|Title:||The Fashion of TV Show Formats|
|Citation:||Bechtold, S., 2013. The fashion of TV show formats.|
|Link(s):||Definitive , Open Access|
|Key Related Studies:|
|About the Data|
|Data Description:||This study uses data from 80 US and EU cases dealing with IP infringement of TV formats, as well as a literature review.|
|Data Type:||Secondary data|
|Secondary Data Sources:|
|Data Collection Methods:|
|Data Analysis Methods:|
|Cross Country Study?:||Yes|
|Government or policy study?:||No|
|Time Period(s) of Collection:||
Over the last years, a vibrant global market for TV show formats has developed. New game show, casting, soap, telenovela, documentary and other formats are sold to broadcasting stations in dozens of countries, leading to a worldwide multi-billion dollar industry. As an analysis of U.S. and European intellectual property law demonstrates, TV show formats are difficult to protect by intellectual property law. Standard theory would predict that in the absence of intellectual property protection, the TV show format industry has insufficient incentives to invest in creative innovation. This article presents a novel theory to explain why the TV show format market is thriving despite a low level of format protection. On the supply side of the industry, demand for TV show formats is hard to predict, return on them is highly skewed, and market participants are both developing original formats and imitating others’ formats. On the demand side, TV show formats are experience goods, and TV viewers sometimes prefer familiar products. As a result, the TV show format market is subject to herding effects on both sides of the market. The interaction of supply-side and demand-side herding leads to fashion cycles in TV show formats. The industry uses the limited protection against format imitation, but has adapted to the fashion cycle. This article tells the story of how an industry has developed institutions enabling it to cope with uncertain demand and unpredictable profitability, while benefiting from limited appropriability of innovation and from the fashion cycles which underlie the innovative process. It demonstrates the great diversity and flexibility of appropriation strategies in a world of limited and uncertain allocation of property rights.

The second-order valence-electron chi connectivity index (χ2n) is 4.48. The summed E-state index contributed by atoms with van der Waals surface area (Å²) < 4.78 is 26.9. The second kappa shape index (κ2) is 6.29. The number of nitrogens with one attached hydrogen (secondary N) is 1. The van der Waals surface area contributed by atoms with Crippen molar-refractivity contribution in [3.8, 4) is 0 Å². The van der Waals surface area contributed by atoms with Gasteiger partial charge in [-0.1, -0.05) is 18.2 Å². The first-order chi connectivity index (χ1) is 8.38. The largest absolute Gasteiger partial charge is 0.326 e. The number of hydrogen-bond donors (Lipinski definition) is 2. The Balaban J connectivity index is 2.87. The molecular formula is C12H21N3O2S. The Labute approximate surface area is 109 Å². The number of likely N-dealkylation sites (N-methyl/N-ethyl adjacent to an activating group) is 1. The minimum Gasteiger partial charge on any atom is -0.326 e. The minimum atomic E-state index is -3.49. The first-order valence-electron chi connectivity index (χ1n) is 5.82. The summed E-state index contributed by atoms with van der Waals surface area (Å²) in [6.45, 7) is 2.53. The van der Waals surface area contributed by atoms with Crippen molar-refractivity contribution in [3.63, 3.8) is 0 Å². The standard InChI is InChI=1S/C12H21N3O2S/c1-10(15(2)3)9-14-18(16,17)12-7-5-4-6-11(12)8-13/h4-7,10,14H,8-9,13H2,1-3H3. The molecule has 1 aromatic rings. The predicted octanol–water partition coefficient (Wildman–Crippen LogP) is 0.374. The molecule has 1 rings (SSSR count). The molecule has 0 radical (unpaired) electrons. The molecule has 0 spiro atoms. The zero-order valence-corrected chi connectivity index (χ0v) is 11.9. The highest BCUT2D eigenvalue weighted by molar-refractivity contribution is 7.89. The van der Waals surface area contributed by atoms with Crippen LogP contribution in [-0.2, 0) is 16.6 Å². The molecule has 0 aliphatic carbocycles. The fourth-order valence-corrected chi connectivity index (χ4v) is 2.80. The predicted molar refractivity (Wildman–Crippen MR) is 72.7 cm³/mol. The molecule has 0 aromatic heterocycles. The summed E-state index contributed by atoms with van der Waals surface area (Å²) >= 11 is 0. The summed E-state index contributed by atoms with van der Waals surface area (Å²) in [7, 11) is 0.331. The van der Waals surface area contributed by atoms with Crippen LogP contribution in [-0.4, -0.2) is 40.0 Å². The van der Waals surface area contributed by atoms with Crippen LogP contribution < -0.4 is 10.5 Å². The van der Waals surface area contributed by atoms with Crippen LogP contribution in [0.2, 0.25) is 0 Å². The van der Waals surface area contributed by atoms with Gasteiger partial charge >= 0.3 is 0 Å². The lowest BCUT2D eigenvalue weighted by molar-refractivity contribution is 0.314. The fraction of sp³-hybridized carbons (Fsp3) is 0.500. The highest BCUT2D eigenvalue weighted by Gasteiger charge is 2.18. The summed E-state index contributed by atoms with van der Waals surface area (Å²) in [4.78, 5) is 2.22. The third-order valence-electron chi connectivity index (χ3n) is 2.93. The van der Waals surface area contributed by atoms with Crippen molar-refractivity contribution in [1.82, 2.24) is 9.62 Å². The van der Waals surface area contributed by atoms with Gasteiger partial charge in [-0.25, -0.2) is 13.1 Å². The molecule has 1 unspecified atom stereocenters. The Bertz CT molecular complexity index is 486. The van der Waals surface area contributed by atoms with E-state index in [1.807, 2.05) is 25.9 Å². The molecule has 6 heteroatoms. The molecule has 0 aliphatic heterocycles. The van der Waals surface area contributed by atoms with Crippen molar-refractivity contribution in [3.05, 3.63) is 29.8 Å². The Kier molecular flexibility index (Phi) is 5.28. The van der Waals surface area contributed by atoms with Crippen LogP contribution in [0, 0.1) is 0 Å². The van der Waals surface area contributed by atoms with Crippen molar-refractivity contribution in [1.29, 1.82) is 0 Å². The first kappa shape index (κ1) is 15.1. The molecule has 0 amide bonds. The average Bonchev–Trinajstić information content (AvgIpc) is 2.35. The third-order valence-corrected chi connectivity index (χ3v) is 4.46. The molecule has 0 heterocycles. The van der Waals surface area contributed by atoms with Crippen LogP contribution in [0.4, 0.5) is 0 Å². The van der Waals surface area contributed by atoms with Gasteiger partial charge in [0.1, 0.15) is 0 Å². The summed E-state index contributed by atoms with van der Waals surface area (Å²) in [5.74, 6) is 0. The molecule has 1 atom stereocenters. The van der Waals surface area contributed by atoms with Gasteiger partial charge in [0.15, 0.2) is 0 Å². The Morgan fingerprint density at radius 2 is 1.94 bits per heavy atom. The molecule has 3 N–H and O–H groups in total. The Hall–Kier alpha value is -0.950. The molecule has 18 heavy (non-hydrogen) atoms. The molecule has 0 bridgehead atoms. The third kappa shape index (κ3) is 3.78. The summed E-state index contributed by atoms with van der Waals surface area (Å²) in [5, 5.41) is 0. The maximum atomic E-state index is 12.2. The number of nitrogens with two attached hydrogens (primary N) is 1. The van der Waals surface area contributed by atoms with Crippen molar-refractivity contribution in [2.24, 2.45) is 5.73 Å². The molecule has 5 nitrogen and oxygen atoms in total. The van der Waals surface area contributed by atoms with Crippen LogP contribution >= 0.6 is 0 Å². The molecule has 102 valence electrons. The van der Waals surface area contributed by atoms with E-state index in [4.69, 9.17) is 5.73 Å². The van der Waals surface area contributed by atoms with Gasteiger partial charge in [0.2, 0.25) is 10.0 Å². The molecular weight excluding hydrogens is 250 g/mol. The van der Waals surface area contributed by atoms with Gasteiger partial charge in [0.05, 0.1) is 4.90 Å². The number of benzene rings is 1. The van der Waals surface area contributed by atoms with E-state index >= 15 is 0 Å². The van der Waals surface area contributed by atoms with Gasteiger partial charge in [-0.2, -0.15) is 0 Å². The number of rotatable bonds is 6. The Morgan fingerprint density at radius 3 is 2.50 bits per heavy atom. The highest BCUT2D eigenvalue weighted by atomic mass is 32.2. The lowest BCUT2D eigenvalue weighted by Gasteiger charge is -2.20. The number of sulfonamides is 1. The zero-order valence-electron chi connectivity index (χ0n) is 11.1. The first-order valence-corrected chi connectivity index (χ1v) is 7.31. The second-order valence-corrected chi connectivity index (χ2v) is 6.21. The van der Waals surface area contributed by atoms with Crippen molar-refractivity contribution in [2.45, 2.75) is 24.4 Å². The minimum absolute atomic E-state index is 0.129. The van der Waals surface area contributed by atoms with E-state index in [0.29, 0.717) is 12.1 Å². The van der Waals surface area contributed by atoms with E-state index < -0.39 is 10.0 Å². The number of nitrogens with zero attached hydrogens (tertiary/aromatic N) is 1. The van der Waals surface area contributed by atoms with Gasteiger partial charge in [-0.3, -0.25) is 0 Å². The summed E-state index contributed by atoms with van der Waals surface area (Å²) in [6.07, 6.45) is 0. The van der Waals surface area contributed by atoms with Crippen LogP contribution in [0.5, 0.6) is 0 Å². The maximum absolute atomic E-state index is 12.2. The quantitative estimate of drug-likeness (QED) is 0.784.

Main Results of the Study
This Article has proposed a novel theory to explain how the TV format industry is able to cope with format imitation beyond the limited degree of format protection. Like other media industries, the TV format industry is characterized by supply-side and demand-side herding effects that lead to fashion cycles, which are limited in duration. Unlike other media industries, the TV format industry has developed mechanisms to cope with this situation, without having to rely too much on format protection. Beyond a core protection against close format imitation, format developers and broadcasters, who are often both innovators and imitators, benefit from a regime of free-format appropriability, as this enables them to allocate profitability risk across the industry and to cope with uncertainty of demand. TV formats go in and out of fashion, and the format industry has developed tools to coordinate and ride the fashion cycle. The key to understanding TV format imitation is the cycle that can make an industry thrive beyond the borders of a weak property regime.
Policy Implications as Stated By Author
Being successful in a market such as the TV Formats market may not require stronger intellectual property protection. Rather, it requires market participants to figure out smart ways to combine protection and imitation strategies.Intellectual property law should be careful not to base its policies on a simple economic account of property rights as a solution to a public goods problem. Rather, it should embrace the great diversity and flexibility of appropriation strategies in a world of limited allocation of property rights.
Coverage of Study
|Level of aggregation:||Cases|
|Period of material under study:||1998 to 2013|